U.S. deploying 3,000 troops to help evacuate Kabul embassy staff as Taliban advance

Key Points
  • The troops, which will consist of three infantry battalions from the Marines and Army, will deploy to Hamid Karzai International Airport within 24 to 48 hours.
  • The troops will help evacuate personnel from the U.S. Embassy, which is cutting its staff to a core "diplomatic presence."
  • The Taliban captured the strategic city of Ghazni on Thursday, bringing their front-line within 90 miles of the capital city of Kabul.
I'm just aghast that we've done this in Afghanistan, says fmr. combat advisor

WASHINGTON — The Biden administration will deploy 3,000 troops to Afghanistan in order to facilitate the drawdown of personnel at the U.S. Embassy in Kabul as the Taliban rapidly advances toward the Afghan capital.

The troops, which will consist of three infantry battalions in total from the Marines and Army, will deploy to Kabul's Hamid Karzai International Airport within 24 to 48 hours, Pentagon spokesman John Kirby said during a press briefing Thursday.

"This is a very narrowly focused mission of safeguarding the orderly reduction of civilian personnel out of Afghanistan," Kirby said, adding the Pentagon expects to increase its airlift capability in the region.

A Taliban fighter stands guard at the entrance of the police headquarters in Ghazni on August 12, 2021, as Taliban move closer to Afghan capital after taking Ghazni city.
AFP | Getty Images

Additionally, a U.S. infantry brigade will be positioned in Kuwait in the event it is needed in Afghanistan to help secure the airport.

Meanwhile, a joint unit from the Army and Air Force, consisting of 1,000 personnel, will deploy to Qatar to help process special immigrant visas for Afghan nationals who assisted U.S. and NATO troops during the war.

Kirby said that despite the temporary influx of troops into Afghanistan, the U.S. expects to fully withdraw all troops by Aug. 31.

The U.S. Embassy in Kabul urged Americans again on Thursday to leave Afghanistan immediately, warning that its ability to assist citizens is "extremely limited" due to deteriorating security conditions and reduced staffing.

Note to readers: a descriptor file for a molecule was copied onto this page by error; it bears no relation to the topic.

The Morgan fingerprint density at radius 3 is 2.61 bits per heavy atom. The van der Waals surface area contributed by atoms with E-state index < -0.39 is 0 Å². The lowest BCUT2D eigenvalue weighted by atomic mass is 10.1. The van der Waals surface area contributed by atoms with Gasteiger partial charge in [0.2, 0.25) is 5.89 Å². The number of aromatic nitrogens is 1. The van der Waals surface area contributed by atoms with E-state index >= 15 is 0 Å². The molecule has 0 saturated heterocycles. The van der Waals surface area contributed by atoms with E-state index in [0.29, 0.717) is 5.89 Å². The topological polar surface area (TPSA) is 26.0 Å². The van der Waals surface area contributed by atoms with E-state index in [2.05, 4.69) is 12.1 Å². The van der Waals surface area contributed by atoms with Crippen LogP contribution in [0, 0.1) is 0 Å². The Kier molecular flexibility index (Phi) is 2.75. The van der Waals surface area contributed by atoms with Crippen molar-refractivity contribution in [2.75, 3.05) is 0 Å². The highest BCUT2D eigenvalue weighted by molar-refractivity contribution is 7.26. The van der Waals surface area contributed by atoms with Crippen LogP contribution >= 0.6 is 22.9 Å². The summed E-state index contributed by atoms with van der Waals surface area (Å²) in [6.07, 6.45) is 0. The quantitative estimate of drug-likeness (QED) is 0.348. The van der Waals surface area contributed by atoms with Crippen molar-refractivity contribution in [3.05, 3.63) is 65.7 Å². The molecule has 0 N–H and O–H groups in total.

"In light of the evolving security situation, we expect to draw down to a core diplomatic presence in Afghanistan," State Department spokesman Ned Price said Thursday.

The Taliban continues to gain ground in Afghanistan

Price added that Secretary of State Antony Blinken and Defense Secretary Lloyd Austin spoke with Afghan President Ashraf Ghani as well as NATO partners about the new troop movement earlier on Thursday.

Since President Joe Biden's April decision to withdraw U.S. troops from Afghanistan, the Taliban have made stunning battlefield advances with now nearly two-thirds of the nation under their control.

The militants captured the strategic city of Ghazni on Thursday, bringing their front line within 95 miles of Kabul, a staggering development that comes nearly two weeks before U.S. and NATO coalition forces exit.

The Taliban also claims to have captured Kandahar and Herat, Afghanistan's second- and third-largest cities. Afghan officials confirmed Thursday evening that the Taliban captured Kandahar, the 12th provincial capital out of 34 to fall to insurgents, according to a report by The Associated Press.


Despite being vastly outnumbered by the Afghan military, the Taliban seized three provincial Afghan capitals as well as a local army headquarters in Kunduz on Wednesday, according to AP.

Wednesday's gains came on the heels of a dramatic weekend blitz where the group took five provincial Afghan capitals.

The Pentagon has previously said that the continued Taliban offensive across the war-torn country runs against a commitment made last year by the group to engage in peace talks with the Afghan government.

"What we're seeing on the ground is that the Taliban continues to advance and to assume control of district and provincial centers that clearly indicates that they believe it is possible to gain governance through force, through brutality, through violence, through oppression, which is at great odds with their previously stated goal of actually wanting to participate in a negotiated political solution," Kirby told reporters Wednesday.

Afghan security personnel patrol after they took back control of parts of the city of Herat following fighting between Taliban and Afghan security forces, on the outskirts of Herat, 640 kilometers (397 miles) west of Kabul, Afghanistan, Sunday, Aug. 8, 2021.
Hamed Sarfarazi | AP

He added that while the Pentagon is concerned to see such advances by the Taliban, the Afghan military must now leverage the nearly two decades of training from U.S. and NATO coalition forces.

"They have the advantage in numbers, in operational structure, in air forces and in modern weaponry and it's really about having the will and the leadership to use those advantages to their own benefit," Kirby said.

"The recipe can't be just a constant U.S. presence in Afghanistan that never ends," he added.

At the White House on Tuesday, Biden told reporters that he does not regret his decision to withdraw American troops from Afghanistan, despite shocking gains by the Taliban.

"Look, we spent over a trillion dollars over 20 years, we trained and equipped with modern equipment over 300,000 Afghan forces," Biden said.

"Afghan leaders have to come together," the president added. "They've got to fight for themselves, fight for their nation."

-- CNBC's Spencer Kimball contributed to this report from New York.